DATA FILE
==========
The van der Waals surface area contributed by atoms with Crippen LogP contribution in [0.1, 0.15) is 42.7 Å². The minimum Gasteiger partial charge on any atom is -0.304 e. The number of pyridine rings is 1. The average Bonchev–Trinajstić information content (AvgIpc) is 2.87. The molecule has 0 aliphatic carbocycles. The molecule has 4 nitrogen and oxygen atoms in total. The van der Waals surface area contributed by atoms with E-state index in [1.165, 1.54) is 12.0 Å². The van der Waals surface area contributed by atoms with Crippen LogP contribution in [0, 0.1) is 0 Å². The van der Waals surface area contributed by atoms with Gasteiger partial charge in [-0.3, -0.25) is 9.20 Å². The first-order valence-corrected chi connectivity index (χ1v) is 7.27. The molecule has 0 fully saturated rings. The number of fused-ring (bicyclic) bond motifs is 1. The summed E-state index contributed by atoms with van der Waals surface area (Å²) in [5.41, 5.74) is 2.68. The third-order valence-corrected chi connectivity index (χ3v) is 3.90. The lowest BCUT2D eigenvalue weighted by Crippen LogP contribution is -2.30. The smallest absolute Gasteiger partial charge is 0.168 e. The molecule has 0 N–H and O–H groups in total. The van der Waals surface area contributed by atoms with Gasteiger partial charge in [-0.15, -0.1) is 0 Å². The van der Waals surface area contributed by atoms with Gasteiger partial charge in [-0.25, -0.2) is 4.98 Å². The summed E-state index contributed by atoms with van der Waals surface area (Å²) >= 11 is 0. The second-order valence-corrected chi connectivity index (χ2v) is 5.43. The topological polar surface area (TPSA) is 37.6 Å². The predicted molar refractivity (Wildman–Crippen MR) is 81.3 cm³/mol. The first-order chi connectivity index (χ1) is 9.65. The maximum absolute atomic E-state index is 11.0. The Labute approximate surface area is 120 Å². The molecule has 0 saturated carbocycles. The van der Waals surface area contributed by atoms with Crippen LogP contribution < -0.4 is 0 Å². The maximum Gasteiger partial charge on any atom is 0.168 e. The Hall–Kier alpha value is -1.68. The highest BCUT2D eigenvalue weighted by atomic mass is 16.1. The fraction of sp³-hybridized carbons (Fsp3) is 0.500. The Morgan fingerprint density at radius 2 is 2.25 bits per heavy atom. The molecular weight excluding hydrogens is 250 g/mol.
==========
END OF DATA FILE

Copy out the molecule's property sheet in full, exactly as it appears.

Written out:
The van der Waals surface area contributed by atoms with Crippen LogP contribution in [0.1, 0.15) is 42.7 Å². The minimum Gasteiger partial charge on any atom is -0.304 e. The number of pyridine rings is 1. The average Bonchev–Trinajstić information content (AvgIpc) is 2.87. The molecule has 0 aliphatic carbocycles. The molecule has 4 nitrogen and oxygen atoms in total. The van der Waals surface area contributed by atoms with E-state index in [1.165, 1.54) is 12.0 Å². The van der Waals surface area contributed by atoms with Crippen LogP contribution in [0, 0.1) is 0 Å². The van der Waals surface area contributed by atoms with Gasteiger partial charge in [-0.3, -0.25) is 9.20 Å². The first-order valence-corrected chi connectivity index (χ1v) is 7.27. The molecule has 0 fully saturated rings. The number of fused-ring (bicyclic) bond motifs is 1. The summed E-state index contributed by atoms with van der Waals surface area (Å²) in [5.41, 5.74) is 2.68. The third-order valence-corrected chi connectivity index (χ3v) is 3.90. The lowest BCUT2D eigenvalue weighted by Crippen LogP contribution is -2.30. The smallest absolute Gasteiger partial charge is 0.168 e. The molecule has 0 N–H and O–H groups in total. The van der Waals surface area contributed by atoms with Gasteiger partial charge in [-0.15, -0.1) is 0 Å². The van der Waals surface area contributed by atoms with Gasteiger partial charge in [-0.25, -0.2) is 4.98 Å². The summed E-state index contributed by atoms with van der Waals surface area (Å²) >= 11 is 0. The second-order valence-corrected chi connectivity index (χ2v) is 5.43. The topological polar surface area (TPSA) is 37.6 Å². The predicted molar refractivity (Wildman–Crippen MR) is 81.3 cm³/mol. The first-order chi connectivity index (χ1) is 9.65. The maximum absolute atomic E-state index is 11.0. The Labute approximate surface area is 120 Å². The molecule has 0 saturated carbocycles. The van der Waals surface area contributed by atoms with Crippen LogP contribution < -0.4 is 0 Å². The maximum Gasteiger partial charge on any atom is 0.168 e. The Hall–Kier alpha value is -1.68. The highest BCUT2D eigenvalue weighted by atomic mass is 16.1. The fraction of sp³-hybridized carbons (Fsp3) is 0.500. The Morgan fingerprint density at radius 2 is 2.25 bits per heavy atom. The molecular weight excluding hydrogens is 250 g/mol.